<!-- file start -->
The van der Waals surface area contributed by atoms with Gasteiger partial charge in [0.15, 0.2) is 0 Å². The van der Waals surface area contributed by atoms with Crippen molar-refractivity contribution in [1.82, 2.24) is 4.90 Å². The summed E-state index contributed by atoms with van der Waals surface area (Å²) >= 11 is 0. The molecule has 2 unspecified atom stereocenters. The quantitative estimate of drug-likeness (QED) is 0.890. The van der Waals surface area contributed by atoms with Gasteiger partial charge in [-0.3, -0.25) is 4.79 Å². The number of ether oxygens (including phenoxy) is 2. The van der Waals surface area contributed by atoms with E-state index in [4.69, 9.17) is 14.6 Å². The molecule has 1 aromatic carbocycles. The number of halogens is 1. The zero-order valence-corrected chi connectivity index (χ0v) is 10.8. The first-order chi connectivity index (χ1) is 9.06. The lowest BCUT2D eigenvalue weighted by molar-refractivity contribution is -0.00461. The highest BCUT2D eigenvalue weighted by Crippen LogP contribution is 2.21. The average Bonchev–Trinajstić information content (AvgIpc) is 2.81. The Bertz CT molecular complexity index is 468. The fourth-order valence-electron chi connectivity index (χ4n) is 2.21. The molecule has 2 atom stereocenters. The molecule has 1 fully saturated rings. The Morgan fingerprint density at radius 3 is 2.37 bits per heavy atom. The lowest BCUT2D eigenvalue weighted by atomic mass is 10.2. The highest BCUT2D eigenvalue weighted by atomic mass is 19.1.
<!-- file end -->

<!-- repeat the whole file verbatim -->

The van der Waals surface area contributed by atoms with Gasteiger partial charge in [0.15, 0.2) is 0 Å². The van der Waals surface area contributed by atoms with Crippen molar-refractivity contribution in [1.82, 2.24) is 4.90 Å². The summed E-state index contributed by atoms with van der Waals surface area (Å²) >= 11 is 0. The molecule has 2 unspecified atom stereocenters. The quantitative estimate of drug-likeness (QED) is 0.890. The van der Waals surface area contributed by atoms with Gasteiger partial charge in [-0.3, -0.25) is 4.79 Å². The number of ether oxygens (including phenoxy) is 2. The van der Waals surface area contributed by atoms with E-state index in [4.69, 9.17) is 14.6 Å². The molecule has 1 aromatic carbocycles. The number of halogens is 1. The zero-order valence-corrected chi connectivity index (χ0v) is 10.8. The first-order chi connectivity index (χ1) is 9.06. The lowest BCUT2D eigenvalue weighted by molar-refractivity contribution is -0.00461. The highest BCUT2D eigenvalue weighted by Crippen LogP contribution is 2.21. The average Bonchev–Trinajstić information content (AvgIpc) is 2.81. The Bertz CT molecular complexity index is 468. The fourth-order valence-electron chi connectivity index (χ4n) is 2.21. The molecule has 2 atom stereocenters. The molecule has 1 fully saturated rings. The Morgan fingerprint density at radius 3 is 2.37 bits per heavy atom. The lowest BCUT2D eigenvalue weighted by atomic mass is 10.2. The highest BCUT2D eigenvalue weighted by atomic mass is 19.1.